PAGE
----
"He played a pivotal role in my development as a player," said Glenelg senior Emily Russo.
She first met Beall at the Glenelg Booster Camps. "I remember always looking up to him as a coach and I can remember that I just couldn't wait to play for him."
Circumstances prevented this year's varsity basketball team from reaching its full potential. Sam Heisig, an all-county first-team performer, tore her ACL during the AAU season and did not return to the team until January. Russo, the county Player of the Year as a junior, tore her ACL in early December and was out for the remainder of the season.
Still, Glenelg went 10-13.
"Even with a losing record, I thought (assistant coach) Dave Ebbe and I did a phenomenal job with the kids that we had. I thought they worked harder as a whole group than last year's team, which was phenomenal."
Ebbe is also resigning.
Beall is uncertain about his status as volleyball coach.
"I have really mixed emotions about volleyball," he said. "This is their senior year and they were a special group of freshmen."
Coaching takes a depth of commitment that few people realize. Successful teams need to do something year round, including summer leagues and fall ball, and that organization generally falls on the coach.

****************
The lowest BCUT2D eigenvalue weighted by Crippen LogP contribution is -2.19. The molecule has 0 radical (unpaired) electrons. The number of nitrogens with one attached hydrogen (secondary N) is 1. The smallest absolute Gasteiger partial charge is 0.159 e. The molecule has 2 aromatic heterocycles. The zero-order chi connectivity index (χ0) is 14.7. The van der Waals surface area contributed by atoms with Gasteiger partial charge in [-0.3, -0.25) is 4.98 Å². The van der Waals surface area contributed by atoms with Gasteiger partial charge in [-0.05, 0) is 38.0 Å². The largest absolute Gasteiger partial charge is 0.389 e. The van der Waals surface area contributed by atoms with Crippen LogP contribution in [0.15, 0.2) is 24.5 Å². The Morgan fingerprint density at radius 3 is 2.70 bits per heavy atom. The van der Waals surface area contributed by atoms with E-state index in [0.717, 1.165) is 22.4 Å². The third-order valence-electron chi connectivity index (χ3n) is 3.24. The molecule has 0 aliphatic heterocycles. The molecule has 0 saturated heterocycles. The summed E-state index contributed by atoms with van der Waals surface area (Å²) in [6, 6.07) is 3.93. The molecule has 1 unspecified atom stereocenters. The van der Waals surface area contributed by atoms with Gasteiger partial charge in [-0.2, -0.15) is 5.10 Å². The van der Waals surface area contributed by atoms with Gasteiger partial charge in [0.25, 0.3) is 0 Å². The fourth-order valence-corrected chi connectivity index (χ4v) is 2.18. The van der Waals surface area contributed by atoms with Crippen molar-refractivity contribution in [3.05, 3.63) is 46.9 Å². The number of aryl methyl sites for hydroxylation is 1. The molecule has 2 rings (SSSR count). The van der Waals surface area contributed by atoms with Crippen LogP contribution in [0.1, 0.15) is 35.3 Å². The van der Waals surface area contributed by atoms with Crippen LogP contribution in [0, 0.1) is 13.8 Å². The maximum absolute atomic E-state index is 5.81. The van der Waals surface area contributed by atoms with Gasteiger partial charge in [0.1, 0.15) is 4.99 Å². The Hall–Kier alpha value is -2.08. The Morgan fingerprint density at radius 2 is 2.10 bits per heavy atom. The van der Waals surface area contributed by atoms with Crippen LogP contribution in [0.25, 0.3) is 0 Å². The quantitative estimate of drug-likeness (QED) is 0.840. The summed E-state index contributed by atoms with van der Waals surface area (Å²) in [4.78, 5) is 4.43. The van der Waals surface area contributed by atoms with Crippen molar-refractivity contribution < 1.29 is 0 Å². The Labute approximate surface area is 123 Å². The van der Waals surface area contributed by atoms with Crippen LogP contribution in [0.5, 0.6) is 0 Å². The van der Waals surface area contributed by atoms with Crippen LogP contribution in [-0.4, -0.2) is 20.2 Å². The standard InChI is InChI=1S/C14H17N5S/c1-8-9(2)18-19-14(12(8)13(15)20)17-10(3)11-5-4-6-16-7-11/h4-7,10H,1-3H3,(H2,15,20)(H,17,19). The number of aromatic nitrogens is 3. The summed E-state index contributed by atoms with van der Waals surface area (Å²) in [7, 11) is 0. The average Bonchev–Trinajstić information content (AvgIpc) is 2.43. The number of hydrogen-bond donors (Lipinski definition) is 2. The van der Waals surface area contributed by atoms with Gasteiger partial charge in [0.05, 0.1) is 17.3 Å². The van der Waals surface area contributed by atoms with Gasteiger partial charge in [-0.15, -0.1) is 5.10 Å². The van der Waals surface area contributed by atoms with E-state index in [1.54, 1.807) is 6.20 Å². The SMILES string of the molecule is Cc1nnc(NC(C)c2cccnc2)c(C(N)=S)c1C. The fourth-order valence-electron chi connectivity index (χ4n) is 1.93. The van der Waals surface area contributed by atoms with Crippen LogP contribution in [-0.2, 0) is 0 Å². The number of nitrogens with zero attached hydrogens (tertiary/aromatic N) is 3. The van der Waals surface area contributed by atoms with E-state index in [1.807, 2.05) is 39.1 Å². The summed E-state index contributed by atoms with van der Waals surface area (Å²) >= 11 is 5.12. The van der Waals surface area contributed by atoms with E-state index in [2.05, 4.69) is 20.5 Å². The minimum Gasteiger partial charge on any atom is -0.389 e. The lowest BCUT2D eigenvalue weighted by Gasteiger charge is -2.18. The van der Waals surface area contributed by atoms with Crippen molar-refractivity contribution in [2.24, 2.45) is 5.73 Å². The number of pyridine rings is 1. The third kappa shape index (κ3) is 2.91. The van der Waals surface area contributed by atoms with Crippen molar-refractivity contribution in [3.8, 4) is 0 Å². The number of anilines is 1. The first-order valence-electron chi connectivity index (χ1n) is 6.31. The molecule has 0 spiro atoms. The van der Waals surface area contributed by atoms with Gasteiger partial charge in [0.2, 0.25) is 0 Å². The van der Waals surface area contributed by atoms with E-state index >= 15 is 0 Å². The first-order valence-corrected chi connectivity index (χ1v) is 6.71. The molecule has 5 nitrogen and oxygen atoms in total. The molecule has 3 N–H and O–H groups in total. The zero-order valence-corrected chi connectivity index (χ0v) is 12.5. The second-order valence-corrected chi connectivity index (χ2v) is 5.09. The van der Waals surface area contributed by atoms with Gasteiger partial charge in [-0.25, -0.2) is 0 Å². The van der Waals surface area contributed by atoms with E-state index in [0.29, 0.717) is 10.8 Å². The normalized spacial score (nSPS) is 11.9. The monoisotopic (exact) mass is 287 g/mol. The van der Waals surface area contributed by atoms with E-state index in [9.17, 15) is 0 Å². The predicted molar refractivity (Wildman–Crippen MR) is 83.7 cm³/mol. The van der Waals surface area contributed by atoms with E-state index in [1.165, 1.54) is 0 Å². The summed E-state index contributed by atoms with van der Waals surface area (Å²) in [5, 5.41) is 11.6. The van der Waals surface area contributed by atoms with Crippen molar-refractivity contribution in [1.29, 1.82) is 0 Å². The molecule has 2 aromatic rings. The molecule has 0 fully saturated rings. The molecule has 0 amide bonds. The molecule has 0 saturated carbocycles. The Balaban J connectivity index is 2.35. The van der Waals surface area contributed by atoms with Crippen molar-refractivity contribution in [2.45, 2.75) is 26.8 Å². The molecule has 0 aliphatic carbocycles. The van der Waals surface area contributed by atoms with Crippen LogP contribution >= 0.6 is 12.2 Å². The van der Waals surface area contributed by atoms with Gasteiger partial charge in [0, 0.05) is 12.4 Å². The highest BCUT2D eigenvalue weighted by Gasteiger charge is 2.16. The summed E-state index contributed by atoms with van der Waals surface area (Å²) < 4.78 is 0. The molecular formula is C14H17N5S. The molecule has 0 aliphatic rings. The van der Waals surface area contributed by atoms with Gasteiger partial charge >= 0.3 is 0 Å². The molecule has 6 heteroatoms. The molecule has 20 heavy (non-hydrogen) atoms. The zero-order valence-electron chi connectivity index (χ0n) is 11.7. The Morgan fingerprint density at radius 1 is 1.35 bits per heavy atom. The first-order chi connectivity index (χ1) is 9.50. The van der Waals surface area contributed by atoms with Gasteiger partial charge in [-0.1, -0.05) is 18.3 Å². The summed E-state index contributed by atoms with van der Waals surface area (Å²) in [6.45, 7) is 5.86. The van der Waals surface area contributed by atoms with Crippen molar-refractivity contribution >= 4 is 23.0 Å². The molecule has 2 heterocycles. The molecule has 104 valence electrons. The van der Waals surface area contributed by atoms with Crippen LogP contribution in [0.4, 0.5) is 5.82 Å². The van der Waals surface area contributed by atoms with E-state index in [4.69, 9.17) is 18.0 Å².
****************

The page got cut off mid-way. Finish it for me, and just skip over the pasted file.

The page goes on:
"People don't have a clue what I have had to sacrifice (to coach). How much I was committed to making this work because of working six days a week (at Giant Foods in Montgomery County)."
Beall was up at 4 a.m. to be at work by 5. The early shift allowed him to be at Glenelg in time for practices and games.
There were times, though, when in order to meet his team's playing schedule, he had to take vacation or sick days.
He even missed a surprise 30th anniversary party because he was coaching a JV team in a holiday tournament.
But Beall has no regrets.
"I feel good about all of the good I have done for the school and the community and, above all the kids I coached." Beall said. "I'm really proud to have had the opportunity to coach at Glenelg, It is a highlight of my life."